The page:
Sunday, June 21, 2009

I Want Some-More-Sa (Samosa)

I'm not lying when I say that I first picked up these pea's because I loved the way the cans looked. All clean lines and so absolutely classic! Just look at them! And on sale...? Done. I bought five cans, took them home, and proudly displayed them on my pantry shelves - a mother hen preening over her culinary brood. It took me three or four days to even begin pondering appropriate recipes, as fully satisfied merely to gaze upon them as I was.

But what to make with peas that did not include carrots (visions of my youth and "healthy dinners," microwaved, eaten in front of fuzzily rendered cartoons on public television)? The answer: samosas. Thank you, Even with factors like "excellent taste" set aside , this is a totally satisfying recipe to make. It just involves a very gratifying amount of handling: folding, prodding, stirring, tucking, rolling, etc. Afterward you'll feel universally might even be faintly perspiring. And when it comes time to actually eat, you'll known that you've truly earned it. You went for it; you rolled up your sleeves and really dug into it! Congratulations, you!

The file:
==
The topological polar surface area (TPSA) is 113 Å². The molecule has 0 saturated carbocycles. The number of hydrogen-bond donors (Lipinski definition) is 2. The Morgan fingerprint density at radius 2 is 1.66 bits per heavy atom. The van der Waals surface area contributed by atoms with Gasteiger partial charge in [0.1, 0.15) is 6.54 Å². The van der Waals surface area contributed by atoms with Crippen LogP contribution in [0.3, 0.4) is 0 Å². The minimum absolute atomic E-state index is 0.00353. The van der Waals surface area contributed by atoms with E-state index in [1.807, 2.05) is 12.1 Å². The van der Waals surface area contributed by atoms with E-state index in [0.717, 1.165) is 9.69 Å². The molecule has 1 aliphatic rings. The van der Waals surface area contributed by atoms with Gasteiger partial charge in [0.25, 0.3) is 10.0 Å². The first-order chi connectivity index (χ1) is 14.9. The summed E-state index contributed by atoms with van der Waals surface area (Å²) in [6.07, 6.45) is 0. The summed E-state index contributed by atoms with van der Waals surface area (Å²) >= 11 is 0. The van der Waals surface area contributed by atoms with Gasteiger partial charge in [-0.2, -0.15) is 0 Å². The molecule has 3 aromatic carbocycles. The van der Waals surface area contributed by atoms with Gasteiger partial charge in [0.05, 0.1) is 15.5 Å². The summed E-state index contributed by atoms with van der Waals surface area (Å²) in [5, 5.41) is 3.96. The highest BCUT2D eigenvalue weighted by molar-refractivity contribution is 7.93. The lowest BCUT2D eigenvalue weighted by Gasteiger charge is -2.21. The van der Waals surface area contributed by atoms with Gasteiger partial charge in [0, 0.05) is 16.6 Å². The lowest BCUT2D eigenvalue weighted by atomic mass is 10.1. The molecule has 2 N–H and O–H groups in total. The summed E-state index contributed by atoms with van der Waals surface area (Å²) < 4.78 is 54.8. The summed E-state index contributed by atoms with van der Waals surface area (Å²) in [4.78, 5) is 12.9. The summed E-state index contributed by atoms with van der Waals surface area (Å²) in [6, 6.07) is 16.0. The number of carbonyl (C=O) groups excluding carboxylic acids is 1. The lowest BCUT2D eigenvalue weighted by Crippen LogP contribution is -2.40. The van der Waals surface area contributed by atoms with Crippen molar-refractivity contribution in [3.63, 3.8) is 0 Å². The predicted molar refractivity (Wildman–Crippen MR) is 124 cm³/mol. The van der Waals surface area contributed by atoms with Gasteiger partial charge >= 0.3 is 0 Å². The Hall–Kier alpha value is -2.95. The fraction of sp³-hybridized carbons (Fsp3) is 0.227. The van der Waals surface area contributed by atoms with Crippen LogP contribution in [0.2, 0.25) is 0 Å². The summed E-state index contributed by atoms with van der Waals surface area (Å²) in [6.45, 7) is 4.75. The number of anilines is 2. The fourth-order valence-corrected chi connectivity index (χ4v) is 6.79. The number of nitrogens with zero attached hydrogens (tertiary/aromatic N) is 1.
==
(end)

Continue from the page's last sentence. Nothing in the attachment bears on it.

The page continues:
It must go without saying that these are my favorite kinds of recipes (see also: pizza dough pounding, ice-cream making, whip-cream whipping, anything involving bread dough). Perfect for unwinding after a long, long (long, long) day.

Phyllo-Wrapped Potato Samosas, courtesy of Gourmet.

You Will Need:

1 1/2 lb Yukon Gold or boiling potatoes
1 large onion, chopped (2 3/4 cups)
1 teaspoon garam masala (Indian spice blend)
1 teaspoon cumin seeds
1 teaspoon coriander seeds
1/4 cup vegetable oil
1/2 cup frozen peas, thawed
12 (17- by 12-inch) phyllo sheets, thawed if frozen
3/4 stick unsalted butter, melted and cooled

To Make:

Peel potatoes and cut into 1/2-inch cubes. Put in a medium saucepan with 1 tsp salt and enough water to cover by 1 inch. Simmer until tender, about 15 minutes, then drain in a colander.
Cook onion, spices, and 3/4 tsp salt in oil in a 12-inch nonstick skillet over medium-high heat, stirring occasionally, until golden brown, 8 to 10 minutes. Add potatoes and peas and cook, stirring, 3 minutes, then remove from heat and cool slightly.
Preheat oven to 375°F with racks in upper and lower thirds.
Cover stack of phyllo sheets with plastic wrap and a damp kitchen towel. Keeping remaining phyllo covered and working quickly, place 1 sheet on work surface. Gently brush with some butter, then lay a second sheet on top and brush with butter. Cut crosswise into 4 strips. Put 2 tablespoons filling near one corner of 1 strip and fold corner of phyllo over to enclose filling and form a triangle. Continue folding strip, maintaining triangle shape. Put samosa, seam side down, on baking sheet. Make 3 more triangles in same manner. Repeat with remaining phyllo and filling. Generously brush both sides of each samosa with butter and bake, turning samosas over halfway through and switching position of sheets, until golden and crisp all over, about 25 minutes total. Cool slightly. Serve warm or at room temperature.

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